Many of the pitfalls that sometimes come up with wills in Watertown, Minnesota, such as contests brought by would-be beneficiaries, or devises which aren't clear on what they mean, can be avoided if the will is properly drafted in the first place.
If your estate doesn't include a lot of money and property, and you only want to leave your assets to a few people, making a will can be pretty simple.
However, even if the will is comparatively simple, some problems which are very easy to avoid can still complicate the process. A brilliant Watertown, Minnesota wills and trusts lawyer can help you avoid these problems.
Most of the pitfalls that plague wills stem from failure on the part of the drafter to comply with the required formalities. These requirements aren't terribly difficult, but they have to be followed to the letter if a will is to be valid. Normally, wills have to be witnessed and signed by at least 2 people, and it must include a clear statement that the document is, in fact, a will. You should choose the witnesses carefully, because if they have any direct interest in the will, they won't count as valid witnesses.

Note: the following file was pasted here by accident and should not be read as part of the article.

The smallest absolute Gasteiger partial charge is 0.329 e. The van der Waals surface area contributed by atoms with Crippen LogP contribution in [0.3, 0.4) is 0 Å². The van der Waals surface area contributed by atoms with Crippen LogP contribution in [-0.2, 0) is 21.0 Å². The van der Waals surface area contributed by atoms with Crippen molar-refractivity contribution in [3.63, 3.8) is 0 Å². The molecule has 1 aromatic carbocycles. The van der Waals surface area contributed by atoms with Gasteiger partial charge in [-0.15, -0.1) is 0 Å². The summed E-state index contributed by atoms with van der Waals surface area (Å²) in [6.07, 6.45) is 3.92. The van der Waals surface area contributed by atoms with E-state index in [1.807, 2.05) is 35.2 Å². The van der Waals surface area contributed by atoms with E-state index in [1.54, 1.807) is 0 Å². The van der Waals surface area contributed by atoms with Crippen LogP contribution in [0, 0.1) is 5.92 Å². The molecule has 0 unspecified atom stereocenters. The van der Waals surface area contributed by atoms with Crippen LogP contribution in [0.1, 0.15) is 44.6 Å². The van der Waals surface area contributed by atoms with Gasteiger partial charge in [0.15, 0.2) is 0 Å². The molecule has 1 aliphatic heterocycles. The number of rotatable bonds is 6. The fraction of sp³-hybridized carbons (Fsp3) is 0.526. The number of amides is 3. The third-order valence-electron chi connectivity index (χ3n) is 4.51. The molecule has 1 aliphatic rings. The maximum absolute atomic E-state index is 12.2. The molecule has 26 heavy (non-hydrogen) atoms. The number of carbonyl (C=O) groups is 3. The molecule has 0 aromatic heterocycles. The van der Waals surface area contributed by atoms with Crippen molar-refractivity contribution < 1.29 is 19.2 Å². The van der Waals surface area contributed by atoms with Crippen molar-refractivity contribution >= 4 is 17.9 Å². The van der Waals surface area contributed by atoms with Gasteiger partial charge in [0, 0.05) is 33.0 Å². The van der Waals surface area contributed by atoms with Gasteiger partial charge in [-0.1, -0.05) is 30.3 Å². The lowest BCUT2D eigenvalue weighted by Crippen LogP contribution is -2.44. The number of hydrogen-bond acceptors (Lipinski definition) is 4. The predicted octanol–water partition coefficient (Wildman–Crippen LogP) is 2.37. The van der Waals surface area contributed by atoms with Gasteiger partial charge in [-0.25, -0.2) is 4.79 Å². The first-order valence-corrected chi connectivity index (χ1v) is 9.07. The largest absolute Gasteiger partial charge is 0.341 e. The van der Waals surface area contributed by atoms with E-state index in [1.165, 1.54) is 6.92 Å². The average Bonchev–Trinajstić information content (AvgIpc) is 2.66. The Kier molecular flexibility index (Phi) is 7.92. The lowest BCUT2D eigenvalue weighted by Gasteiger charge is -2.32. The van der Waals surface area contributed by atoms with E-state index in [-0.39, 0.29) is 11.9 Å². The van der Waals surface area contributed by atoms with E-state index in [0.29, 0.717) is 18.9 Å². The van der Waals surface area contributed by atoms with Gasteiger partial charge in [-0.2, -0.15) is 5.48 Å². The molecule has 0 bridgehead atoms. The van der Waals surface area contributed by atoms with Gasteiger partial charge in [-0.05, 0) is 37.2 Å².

Holographic Wills in Watertown, Minnesota
In some states, testators are authorized to make "holographic wills." This is a will which the testator hand-writes, in his or her own handwriting. Such wills do not need to have any witnesses to be given effect.
If holographic wills are valid in your state, courts will, as with any will, have to figure out what is really being said, and resolve ambiguities. Because holographic wills are not always written under ideal conditions, they have to be interpreted very liberally, so they can be given effect and not fail for technical reasons.
You should, however, know that not all states authorize holographic wills. In such states, you can still hand write your will if you want, but all the formalities, such as witnesses, must be present.
If your state authorizes them, a holographic will might be a good way to go in some cases. For example, if you don't have an unusually large amount of money, and simply want to leave your assets to close family members, or even to a single person (such as a spouse), it probably wouldn't be a problem. However, even in cases like this, it's never a bad idea to make a will with the help of a lawyer.
How Can A Watertown, Minnesota Lawyer Help?
Because of the formalities required in drafting wills, it's never a bad idea to have a brilliant Watertown, Minnesota attorney help in making your will. Even if your will is quite simple, and you have all the formalities figured out, it's still easy to make mistakes without a good once-over by a professional.